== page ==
In another first for the nation, the facility hosts a state-of-the-art system enabling easy transportation of larger artworks and artefacts around storage areas on a wheeled system. The mechanisms included in this also enable items to be stored in more space-conscious ways, fully utilising the facility’s area. It was inspired, Mathieu noted, by similar technologies used to stack vegetables high up in warehouses.
The building is subterranean, meaning staff can “control humidity very well because there is no impact from weather. It gives us great climatic control, all of which is made possible through the custom-made design of the building,” he explained.
The structure has also been optimised for deliveries, with a 400 m² delivery bay nicknamed the ‘Boulevard of Artworks’ hosting parking spaces allocated dependent on the reason an artwork is arriving on site.
Discussing yet more game-changing possibilities being offered up by the move, Mathieu stated: “For the first time some of our canvasses that are rolled for storage due to their size will be studied through workshops. This is only possible due to the new facilities at the Centre and may lead to future exhibitions that could never have happened otherwise.”
It’s important to us to make this place alive; we don’t want this place to purely be for storage.
Transporting a quarter of a million delicate, culturally priceless items from 60 separate locations is a herculean undertaking. “At the end we will have transferred more than 250,000 items to the site. This will take around four years; we began in 2016 and will complete the migration at the end of 2023,” Mathieu said.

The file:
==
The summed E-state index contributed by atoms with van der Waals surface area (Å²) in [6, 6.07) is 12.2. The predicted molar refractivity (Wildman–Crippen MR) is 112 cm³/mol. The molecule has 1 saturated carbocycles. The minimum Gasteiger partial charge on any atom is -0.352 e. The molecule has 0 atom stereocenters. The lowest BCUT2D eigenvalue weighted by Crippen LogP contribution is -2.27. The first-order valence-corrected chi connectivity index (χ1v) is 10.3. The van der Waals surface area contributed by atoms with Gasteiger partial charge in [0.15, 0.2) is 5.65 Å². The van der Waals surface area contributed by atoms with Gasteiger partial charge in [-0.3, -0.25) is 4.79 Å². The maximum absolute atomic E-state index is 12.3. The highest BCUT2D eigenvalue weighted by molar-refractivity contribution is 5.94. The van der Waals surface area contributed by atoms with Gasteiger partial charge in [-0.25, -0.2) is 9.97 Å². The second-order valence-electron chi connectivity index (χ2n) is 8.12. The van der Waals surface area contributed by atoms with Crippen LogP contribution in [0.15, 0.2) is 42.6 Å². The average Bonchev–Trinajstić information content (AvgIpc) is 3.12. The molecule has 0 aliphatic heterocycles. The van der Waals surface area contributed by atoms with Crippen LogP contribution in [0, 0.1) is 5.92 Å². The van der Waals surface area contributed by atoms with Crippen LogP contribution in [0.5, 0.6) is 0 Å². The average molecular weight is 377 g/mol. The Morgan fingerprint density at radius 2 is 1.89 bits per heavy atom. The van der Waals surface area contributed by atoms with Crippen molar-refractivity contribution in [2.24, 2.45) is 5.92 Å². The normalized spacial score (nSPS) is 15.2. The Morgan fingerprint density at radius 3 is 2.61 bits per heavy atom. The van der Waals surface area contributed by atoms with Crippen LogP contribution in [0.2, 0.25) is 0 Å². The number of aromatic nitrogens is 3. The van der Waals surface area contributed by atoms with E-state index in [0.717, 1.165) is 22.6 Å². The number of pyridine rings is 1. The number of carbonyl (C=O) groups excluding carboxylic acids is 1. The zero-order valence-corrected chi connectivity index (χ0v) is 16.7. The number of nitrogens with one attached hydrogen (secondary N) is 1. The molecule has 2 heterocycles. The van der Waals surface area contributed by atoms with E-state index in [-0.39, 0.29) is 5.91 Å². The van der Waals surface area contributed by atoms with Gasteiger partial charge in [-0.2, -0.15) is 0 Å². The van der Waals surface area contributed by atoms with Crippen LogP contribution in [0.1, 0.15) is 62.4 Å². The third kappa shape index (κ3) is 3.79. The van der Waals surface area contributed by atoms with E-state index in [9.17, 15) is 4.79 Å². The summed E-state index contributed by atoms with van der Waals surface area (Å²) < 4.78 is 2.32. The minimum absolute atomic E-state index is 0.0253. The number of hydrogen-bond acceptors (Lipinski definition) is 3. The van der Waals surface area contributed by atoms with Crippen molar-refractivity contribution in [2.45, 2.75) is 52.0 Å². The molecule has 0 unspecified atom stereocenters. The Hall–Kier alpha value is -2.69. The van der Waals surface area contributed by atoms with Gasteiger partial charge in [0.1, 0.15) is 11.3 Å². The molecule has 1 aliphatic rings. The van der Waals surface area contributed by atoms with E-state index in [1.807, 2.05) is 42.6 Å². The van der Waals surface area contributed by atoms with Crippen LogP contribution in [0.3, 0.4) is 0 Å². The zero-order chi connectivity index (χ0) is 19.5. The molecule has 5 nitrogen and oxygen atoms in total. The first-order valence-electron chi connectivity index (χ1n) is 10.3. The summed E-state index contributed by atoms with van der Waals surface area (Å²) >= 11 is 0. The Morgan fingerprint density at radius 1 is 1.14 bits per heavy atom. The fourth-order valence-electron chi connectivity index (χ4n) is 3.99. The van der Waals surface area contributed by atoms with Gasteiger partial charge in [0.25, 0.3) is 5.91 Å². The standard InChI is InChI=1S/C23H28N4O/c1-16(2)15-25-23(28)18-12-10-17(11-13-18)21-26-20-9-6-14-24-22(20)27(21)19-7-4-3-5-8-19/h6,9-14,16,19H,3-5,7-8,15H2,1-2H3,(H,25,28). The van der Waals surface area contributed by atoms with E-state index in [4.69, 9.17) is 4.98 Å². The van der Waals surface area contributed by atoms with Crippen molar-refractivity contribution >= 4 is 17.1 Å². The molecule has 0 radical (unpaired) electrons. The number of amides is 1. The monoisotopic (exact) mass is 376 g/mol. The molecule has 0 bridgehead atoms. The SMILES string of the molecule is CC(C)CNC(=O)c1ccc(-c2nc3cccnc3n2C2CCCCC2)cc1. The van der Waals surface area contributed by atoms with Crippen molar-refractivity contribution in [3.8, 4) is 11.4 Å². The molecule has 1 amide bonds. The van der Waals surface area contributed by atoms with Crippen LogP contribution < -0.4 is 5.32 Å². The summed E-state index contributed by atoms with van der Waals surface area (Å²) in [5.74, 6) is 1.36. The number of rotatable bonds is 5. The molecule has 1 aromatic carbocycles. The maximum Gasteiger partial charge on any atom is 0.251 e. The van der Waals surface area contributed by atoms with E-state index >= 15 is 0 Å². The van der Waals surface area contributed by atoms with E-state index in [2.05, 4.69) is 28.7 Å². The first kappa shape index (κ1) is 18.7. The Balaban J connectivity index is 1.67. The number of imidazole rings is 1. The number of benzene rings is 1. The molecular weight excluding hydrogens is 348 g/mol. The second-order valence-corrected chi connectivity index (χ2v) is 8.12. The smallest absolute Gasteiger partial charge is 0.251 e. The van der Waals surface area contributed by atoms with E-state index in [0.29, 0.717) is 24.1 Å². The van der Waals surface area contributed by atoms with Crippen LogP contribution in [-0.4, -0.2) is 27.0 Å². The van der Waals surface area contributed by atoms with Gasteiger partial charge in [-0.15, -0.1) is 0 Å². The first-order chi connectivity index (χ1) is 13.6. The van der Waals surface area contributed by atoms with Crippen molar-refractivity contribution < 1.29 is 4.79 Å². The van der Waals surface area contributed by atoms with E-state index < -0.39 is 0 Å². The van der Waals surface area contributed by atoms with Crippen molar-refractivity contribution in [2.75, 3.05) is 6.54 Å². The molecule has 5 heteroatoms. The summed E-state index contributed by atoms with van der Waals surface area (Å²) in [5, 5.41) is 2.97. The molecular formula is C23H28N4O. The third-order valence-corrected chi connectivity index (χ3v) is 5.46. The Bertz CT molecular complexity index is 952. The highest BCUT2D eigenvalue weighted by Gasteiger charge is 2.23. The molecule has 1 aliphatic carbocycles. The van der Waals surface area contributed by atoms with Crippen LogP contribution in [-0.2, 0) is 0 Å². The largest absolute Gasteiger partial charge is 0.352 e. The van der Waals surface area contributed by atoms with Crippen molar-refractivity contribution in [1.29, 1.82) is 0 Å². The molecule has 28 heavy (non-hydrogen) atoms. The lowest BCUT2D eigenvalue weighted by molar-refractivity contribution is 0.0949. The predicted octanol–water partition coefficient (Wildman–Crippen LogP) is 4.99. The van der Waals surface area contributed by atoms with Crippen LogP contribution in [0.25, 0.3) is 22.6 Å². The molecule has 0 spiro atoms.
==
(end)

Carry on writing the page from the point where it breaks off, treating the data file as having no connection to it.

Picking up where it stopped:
He adds that this would not have possible without the help of a specialist company to package and transfer the collection.
On the move
One of the tasks which is rarely, if ever, kept entirely in-house by museums is the process of packing, transporting and installing artworks. Constantine is one of the specialists that works with a diverse range of institutions to ensure their collections can travel the world unscathed.
To discuss issues including sustainability, installing unusual exhibitions, and the practicalities of importing and exporting art, Advisor caught up with the Constantine team.
Individually moving the entire collection did, however, offer up the unique opportunity to study and digitise every item in in the Louvre’s vaults.
“During the process of preparing to move, we have taken all of our artefacts one-by-one to be photographed and added to our database – for some items this is the first time this has happened. We have increased our knowledge about our collection and this will also enable us to upload every single artefacts to an online database.
“It’s a great opportunity for both the Louvre and researchers worldwide,” Mathieu adds. “We want to welcome researchers from France, Europe and across the world to visit the conservation centre. It’s important to us to make this place alive; we don’t want this place to purely be for storage.
“It’s an important step for the Louvre, as it will mean we can achieve things we cannot today. It also very important for all the museums in the world,” he concluded, looking back at the project which he hopes can save countless works for future generations.